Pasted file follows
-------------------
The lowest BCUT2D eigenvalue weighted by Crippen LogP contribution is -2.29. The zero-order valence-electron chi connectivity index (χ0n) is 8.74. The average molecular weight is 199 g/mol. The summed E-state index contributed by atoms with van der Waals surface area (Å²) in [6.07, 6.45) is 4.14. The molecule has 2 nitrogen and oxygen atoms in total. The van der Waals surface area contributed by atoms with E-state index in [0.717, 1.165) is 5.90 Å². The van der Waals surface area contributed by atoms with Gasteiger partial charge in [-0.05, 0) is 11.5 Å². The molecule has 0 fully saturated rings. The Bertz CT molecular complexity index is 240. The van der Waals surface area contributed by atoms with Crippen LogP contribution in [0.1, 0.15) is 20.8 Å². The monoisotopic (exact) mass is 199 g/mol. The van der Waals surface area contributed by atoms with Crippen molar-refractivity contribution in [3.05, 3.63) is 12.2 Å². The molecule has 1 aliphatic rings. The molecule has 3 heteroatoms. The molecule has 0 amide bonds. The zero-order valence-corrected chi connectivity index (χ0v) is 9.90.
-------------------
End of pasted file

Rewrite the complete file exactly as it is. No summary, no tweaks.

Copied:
The lowest BCUT2D eigenvalue weighted by Crippen LogP contribution is -2.29. The zero-order valence-electron chi connectivity index (χ0n) is 8.74. The average molecular weight is 199 g/mol. The summed E-state index contributed by atoms with van der Waals surface area (Å²) in [6.07, 6.45) is 4.14. The molecule has 2 nitrogen and oxygen atoms in total. The van der Waals surface area contributed by atoms with E-state index in [0.717, 1.165) is 5.90 Å². The van der Waals surface area contributed by atoms with Gasteiger partial charge in [-0.05, 0) is 11.5 Å². The molecule has 0 fully saturated rings. The Bertz CT molecular complexity index is 240. The van der Waals surface area contributed by atoms with Crippen LogP contribution in [0.1, 0.15) is 20.8 Å². The monoisotopic (exact) mass is 199 g/mol. The van der Waals surface area contributed by atoms with Crippen molar-refractivity contribution in [3.05, 3.63) is 12.2 Å². The molecule has 1 aliphatic rings. The molecule has 3 heteroatoms. The molecule has 0 amide bonds. The zero-order valence-corrected chi connectivity index (χ0v) is 9.90.